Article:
China's stock market, which has shed 60 percent of its value since a 2007 peak, is once again languishing at 3-1/2 year lows and nothing it seems can push this market out of a rut, said analysts.
Hopes that China's new leadership would usher in reforms to boost the economy lifted the market 5 percent between early September and early October. But that rally fizzled fast, even as last week's announcement on the line-up of China's new leadersended one big uncertainty hanging over the stock market for months.
News on Thursday that the HSBC Flash Purchasing Managers' Index for China hit a 13-month high in November, showing the manufacturing sector is in expansion mode, also failed to lift sentiment. The benchmark Shanghai Composite Index was down 0.5 percent by mid-day in Asia, while regional markets notched up strong gains.
Now, analysts say it may take years for the Chinese stock market to work its way out of this prolonged funk. It is not the economy, they say, but how companies are faring that matters.
"The story on earnings is still quite questionable," Adrian Mowat, chief Asian and emerging markets equity strategist with JP Morgan Securities in Hong Kong, told CNBC Asia's "Squawk Box".
"In China, although there's growing optimism when people talk about the economy… when we look at the profitability of Chinese businesses, it continues to go down. And as we look into 2013, there are still challenges to the profitability and (investors') expectations," he added.
Bad Debt to Blame?
Mikio Kumada, global strategist with LGT Capital Management in Singapore, says that one reason why the market is unlikely to bounce back any time soon is bad debt, which is expected to plague companies' finances for months, if not years, to come.
"I think it would take time because there's too much bad debt in the system and that needs to be recognized," said Kumada. "This credit bubble was created by the last major stimulus in 2009 so another set of stimulus is just not going to work."
China's overall corporate debt levels are expected to rise to 122 percent of gross domestic product by the end of this year, up from 108 percent last year, Reuters reported this week, citing data from Beijing-based consultancy GaveKal-Dragonomics.
Much of this increase in debt was caused by the massive four trillion yuan ($642 billion) stimulus which the Chinese government pumped into the economy in November 2008 to minimize the impact of the global financial crisis. A lot of this money was injected via banks, which in turn directed lending to state enterprises and other projects that could ultimately go sour.
(Read more: As Growth Flags, China Shies From Stimulus)
The bad debts in the system could also be much higher than the official 0.9 percent cited by the central bank and that means it could be some time before they work their way through the system, Kumada said.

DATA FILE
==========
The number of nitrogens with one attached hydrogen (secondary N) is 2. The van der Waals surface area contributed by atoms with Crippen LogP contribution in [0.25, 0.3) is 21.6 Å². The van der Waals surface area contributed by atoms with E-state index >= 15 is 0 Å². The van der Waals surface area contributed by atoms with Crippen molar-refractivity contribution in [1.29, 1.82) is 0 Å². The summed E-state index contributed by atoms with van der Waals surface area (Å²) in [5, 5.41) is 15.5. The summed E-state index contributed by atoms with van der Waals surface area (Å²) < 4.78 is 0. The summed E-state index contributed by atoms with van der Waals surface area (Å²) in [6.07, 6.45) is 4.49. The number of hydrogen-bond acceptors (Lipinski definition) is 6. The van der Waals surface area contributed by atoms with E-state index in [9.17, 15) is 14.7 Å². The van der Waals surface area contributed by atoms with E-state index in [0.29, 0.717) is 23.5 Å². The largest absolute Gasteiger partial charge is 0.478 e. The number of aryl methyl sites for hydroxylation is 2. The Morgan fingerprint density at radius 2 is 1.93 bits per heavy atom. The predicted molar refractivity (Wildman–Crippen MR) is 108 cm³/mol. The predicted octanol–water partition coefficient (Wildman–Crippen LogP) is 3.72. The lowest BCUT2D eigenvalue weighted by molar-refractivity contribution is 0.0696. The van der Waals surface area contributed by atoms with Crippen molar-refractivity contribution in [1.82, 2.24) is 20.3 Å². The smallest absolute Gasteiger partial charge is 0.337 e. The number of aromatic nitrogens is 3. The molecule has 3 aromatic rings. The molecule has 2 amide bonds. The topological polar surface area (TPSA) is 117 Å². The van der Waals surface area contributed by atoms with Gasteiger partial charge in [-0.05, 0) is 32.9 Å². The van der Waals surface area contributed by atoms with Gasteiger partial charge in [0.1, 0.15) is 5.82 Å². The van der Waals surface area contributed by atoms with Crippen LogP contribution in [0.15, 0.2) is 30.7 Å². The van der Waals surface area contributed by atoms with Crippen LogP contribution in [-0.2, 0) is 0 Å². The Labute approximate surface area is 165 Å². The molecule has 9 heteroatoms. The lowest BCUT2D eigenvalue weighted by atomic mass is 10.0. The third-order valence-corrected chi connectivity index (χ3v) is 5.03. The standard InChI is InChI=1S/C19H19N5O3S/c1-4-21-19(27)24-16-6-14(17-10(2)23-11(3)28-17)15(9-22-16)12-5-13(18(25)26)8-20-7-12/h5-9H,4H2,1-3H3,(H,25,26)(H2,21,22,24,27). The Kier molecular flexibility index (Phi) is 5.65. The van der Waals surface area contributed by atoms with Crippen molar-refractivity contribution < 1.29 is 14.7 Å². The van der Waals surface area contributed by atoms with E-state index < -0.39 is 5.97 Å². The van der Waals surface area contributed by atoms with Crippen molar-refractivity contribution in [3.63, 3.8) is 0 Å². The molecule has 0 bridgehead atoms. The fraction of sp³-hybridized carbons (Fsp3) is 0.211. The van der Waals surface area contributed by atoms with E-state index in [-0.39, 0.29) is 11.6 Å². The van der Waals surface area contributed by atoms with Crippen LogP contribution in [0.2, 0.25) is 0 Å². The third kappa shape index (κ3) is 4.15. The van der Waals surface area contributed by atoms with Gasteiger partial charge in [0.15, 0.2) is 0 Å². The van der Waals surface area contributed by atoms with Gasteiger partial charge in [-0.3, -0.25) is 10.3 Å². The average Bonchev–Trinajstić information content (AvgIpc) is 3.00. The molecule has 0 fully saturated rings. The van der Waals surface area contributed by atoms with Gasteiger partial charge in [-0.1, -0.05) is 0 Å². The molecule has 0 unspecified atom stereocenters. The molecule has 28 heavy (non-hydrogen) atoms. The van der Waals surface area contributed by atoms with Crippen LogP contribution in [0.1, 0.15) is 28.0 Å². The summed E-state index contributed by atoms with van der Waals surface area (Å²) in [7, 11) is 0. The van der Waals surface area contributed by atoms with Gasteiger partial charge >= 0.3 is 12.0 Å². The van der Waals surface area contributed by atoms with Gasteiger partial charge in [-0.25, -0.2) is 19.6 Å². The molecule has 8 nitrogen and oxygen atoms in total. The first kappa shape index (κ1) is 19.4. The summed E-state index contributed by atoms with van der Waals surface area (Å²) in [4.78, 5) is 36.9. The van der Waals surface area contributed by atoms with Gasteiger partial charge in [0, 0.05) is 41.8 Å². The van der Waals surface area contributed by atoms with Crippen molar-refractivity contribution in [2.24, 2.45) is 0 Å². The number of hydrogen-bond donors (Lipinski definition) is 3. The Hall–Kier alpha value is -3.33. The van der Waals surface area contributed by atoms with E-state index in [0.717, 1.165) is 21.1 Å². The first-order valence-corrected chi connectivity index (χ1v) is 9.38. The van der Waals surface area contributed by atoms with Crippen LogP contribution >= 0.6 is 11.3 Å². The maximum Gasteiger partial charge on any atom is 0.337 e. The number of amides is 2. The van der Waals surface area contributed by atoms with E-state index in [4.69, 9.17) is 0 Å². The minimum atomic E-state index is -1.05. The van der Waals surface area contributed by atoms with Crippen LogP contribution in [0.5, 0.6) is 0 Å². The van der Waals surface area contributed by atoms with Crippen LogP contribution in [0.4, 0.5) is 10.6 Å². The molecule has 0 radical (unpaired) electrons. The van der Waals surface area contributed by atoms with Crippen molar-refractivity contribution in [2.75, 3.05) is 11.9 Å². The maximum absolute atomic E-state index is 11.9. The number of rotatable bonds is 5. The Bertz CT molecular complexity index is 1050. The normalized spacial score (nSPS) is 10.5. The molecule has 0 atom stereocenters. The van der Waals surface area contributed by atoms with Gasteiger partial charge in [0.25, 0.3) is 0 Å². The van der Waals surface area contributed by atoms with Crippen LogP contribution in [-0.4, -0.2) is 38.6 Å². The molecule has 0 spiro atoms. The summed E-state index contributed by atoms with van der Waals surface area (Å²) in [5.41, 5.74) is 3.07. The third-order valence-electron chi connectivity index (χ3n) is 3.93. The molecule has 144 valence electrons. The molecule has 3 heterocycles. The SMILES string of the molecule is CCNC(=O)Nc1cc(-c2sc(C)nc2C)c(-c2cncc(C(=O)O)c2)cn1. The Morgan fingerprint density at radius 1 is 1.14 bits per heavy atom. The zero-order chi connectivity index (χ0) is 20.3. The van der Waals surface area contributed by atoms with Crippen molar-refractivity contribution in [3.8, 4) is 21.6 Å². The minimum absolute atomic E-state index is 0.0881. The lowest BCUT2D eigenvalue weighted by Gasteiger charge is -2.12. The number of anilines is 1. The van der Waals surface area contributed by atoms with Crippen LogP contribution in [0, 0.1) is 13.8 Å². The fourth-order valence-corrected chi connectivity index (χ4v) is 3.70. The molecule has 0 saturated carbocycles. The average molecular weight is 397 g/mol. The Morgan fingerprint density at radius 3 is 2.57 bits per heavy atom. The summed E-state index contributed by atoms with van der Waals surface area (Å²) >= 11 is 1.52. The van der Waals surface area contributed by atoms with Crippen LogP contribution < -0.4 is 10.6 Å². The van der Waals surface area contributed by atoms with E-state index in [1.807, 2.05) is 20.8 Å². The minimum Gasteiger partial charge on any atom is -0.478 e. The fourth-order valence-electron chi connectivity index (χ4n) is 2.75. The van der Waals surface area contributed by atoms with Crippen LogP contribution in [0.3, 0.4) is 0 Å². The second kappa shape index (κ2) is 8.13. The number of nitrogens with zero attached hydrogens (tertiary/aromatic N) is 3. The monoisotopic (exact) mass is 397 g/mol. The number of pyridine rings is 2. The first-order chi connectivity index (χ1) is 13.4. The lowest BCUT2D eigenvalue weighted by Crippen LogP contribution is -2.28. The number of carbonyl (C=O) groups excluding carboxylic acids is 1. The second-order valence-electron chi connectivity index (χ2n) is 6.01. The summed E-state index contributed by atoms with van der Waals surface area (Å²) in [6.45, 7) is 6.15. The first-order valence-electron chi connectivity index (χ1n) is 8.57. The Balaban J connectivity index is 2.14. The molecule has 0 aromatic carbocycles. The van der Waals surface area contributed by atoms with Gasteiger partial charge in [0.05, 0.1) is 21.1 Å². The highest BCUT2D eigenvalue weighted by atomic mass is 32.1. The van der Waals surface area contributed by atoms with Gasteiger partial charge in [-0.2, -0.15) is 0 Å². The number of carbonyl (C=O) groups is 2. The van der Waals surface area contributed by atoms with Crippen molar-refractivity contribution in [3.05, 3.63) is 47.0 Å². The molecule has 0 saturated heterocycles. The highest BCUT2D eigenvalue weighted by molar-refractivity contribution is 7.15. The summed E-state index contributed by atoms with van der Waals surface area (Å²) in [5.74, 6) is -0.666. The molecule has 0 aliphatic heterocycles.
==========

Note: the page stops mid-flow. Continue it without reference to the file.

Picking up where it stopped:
"The big unknown now in China will be whether this will take a few quarters, a few months or a few years," he added.
(Read more: China Economy Recovering, Bad Debt Risks Dismissed)
Retail Investors Burnt
And while economic data suggest a rebound in the Chinese economy, which has slowed for seven straight quarters, retail investors may be looking for much stronger signs before they are willing to dip their toes back into the market.
In addition to Thursday's upbeat HSBC PMI numbers, China's exports rose 11.6 percent in October from a year earlier to a five-month high, while industrial output rose a stronger-than-expected 9.6 percent in October from the year before.
"The PMI numbers are positive and shows the economy is very slowly improving, but I think that the recovery in the economy is not yet strong enough to convince local investors to buy in," said Phillip Chan, director of Shenyin Wanguo Securities in Hong Kong.
Retail investors account for around 80 percentof the turnover at China's two stock exchanges in Shanghai and Shenzhen, and for the market to rebound, these investors will have to tread back in again.
But these investors are increasingly defecting the market after seeing no improvement for several years, says JPMorgan's Mowat. Most investors have been burnt, especially those who first started trading when the Composite Index was approaching its peak in 2007, only to see the market crash.
"Unfortunately for the mainland markets, you saw huge account openings in terms of brokerage accounts when the index was around 6,000," Mowat said. "Those with money probably have a bad experience in Chinese equities. And it's going to be very difficult to reignite an equity culture there," he added.
—By CNBC's Jean Chua.